Benefits of CSA's

By: Addison Stewart

What is a CSA?

CSA, otherwise known as Community Supported Agriculture consists of a community of individuals who support to a farm operation so that the farmland becomes the community's farm, with the growers and consumers providing support and sharing the risks and benefits of food production.

How does it work?

There is four main types of CSAs that have been developed:

  • Farmer managed: A farmer sets up and maintains a CSA, recruits subscribers, and controls management of the CSA.
  • Shareholder/subscriber: Local residents set up a CSA and hire a farmer to grow crops, shareholders/subscribers control most management.
  • Farmer cooperative: Multiple farmers develop a CSA program
  • Farmer-shareholder cooperative: Farmers and local residents set up and cooperatively manage a CSA.


It all started in 1986, and there were only two Community Supported Agriculture initiatives in the USA: Indian Line Farm, in western Massachusetts, and the Temple-Wilton community Farm in southern New Hampshire. But not long after that, as the CSA concept spread across America and around the world. Today, there are currently over 6,000 CSAs in the US, possibly as many as 6,500. Meanwhile, the trend of growth continues onward and upward.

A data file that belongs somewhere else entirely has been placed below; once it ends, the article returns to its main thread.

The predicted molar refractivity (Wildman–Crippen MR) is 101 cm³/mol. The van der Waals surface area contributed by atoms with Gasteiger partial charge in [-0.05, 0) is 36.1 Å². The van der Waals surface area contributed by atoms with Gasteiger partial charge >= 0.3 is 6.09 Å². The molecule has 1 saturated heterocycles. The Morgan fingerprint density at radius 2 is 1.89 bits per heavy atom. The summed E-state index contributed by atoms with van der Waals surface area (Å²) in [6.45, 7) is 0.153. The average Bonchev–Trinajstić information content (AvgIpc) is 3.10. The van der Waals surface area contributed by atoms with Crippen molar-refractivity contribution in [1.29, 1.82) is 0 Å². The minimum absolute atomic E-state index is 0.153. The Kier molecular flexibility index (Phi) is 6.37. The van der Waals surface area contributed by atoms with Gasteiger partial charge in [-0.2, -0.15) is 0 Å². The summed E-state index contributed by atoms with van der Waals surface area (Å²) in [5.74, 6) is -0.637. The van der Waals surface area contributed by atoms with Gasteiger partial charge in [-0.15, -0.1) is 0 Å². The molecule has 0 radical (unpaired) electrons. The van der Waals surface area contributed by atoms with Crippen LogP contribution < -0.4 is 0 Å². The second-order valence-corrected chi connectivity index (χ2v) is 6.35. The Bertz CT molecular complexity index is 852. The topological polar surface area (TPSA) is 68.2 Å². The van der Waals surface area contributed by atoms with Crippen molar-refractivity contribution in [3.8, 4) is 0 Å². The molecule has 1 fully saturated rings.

-Increased variety of produce

- variety of package offerings are designed to meet individual or family needs.

  • -Creates a connection between the grower volunteers and where food comes from.
  • -New knowledge about sustainable farming practices.
  • -Brings generations and communities together.
  • -Environmentally friendly.
    • Growing practices may contain low or no pesticides and hormones.
    • There is very little travel cost/emissions compared to shipping food hundreds or thousands of miles.
    • Growers maybe interested in reusing plastic bags, boxes or egg cartons, which leads to more ways of being involved.